Robot Rescue

Considered for Hubble

* "Let's go save the Hubble."

That's what the head of NASA said in announcing that robots may be sent to repair the old, but amazing, space telescope.

Sean O'Keefe, who is in charge of the National Aeronautics and Space Administration, said yesterday the robotic rescue mission would cost between $1 billion and $1.6 billion to repair the telescope that has taken thousands of pictures of what outer space looks like.

Without repairs, Hubble would stop working by 2007 or 2008. Earlier repairs to the Hubble have been done by astronauts aboard space shuttles. But after the shuttle Columbia disaster in February 2003, NASA decided it wasn't safe to have astronauts do the repairs anymore. In January, O'Keefe said that Hubble basically would be allowed to die.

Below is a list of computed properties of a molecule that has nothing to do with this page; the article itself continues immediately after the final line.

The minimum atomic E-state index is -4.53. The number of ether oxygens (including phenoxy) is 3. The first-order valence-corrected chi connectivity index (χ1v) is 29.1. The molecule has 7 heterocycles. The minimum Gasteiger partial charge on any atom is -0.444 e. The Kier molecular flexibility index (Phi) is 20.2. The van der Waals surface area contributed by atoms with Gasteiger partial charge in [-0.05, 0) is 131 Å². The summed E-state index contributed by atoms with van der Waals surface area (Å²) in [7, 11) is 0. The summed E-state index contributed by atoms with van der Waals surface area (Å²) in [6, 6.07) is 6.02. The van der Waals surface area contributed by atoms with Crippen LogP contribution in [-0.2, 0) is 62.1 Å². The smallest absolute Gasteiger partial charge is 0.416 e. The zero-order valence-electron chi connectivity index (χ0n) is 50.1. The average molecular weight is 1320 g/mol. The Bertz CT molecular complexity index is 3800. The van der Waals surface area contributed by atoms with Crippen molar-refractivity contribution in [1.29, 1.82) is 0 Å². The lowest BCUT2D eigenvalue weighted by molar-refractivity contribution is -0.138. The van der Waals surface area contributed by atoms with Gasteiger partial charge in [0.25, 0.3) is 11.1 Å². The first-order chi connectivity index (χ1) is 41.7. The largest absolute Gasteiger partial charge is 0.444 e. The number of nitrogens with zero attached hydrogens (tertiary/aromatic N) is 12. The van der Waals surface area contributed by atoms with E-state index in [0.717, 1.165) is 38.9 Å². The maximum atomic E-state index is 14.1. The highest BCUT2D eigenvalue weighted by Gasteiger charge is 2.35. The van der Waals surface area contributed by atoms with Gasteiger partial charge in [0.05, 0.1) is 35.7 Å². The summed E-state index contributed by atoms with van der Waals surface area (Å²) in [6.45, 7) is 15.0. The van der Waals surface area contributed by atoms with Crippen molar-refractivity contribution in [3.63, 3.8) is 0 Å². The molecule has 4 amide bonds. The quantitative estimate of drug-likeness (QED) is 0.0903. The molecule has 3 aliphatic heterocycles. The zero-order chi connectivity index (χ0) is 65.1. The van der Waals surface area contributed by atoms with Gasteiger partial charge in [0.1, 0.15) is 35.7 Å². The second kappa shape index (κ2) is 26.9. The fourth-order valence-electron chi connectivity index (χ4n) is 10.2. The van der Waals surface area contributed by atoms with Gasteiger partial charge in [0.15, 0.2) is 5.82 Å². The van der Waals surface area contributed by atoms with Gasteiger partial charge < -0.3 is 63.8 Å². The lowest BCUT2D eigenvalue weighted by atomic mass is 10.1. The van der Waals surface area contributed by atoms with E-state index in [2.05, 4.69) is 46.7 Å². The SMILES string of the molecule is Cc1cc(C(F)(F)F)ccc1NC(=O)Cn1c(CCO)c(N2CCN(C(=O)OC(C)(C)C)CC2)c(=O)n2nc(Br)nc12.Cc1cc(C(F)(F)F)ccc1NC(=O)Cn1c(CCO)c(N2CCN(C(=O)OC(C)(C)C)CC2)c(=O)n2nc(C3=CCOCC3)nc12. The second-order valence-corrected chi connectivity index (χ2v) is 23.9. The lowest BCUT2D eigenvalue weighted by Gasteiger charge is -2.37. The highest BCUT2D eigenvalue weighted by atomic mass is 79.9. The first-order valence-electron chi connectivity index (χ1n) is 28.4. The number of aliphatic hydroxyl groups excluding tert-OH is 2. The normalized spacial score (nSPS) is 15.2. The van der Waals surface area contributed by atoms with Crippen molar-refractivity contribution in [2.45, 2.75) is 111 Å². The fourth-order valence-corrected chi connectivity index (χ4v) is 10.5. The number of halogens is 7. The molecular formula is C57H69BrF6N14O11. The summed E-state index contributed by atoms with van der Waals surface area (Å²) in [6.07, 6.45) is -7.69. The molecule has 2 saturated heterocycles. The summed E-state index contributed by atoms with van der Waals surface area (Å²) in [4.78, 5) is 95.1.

But thousands of people, including lots of kids, didn't want that to happen and they began e-mailing NASA with suggestions for saving the Hubble, which is about the size of a school bus. The robot most likely to be sent Hubble is a two-armed Canadian machine named Dextre, short for dexterous.

A final decision on a rescue won't be made until next summer.

Hubble photographed Cone Nebula.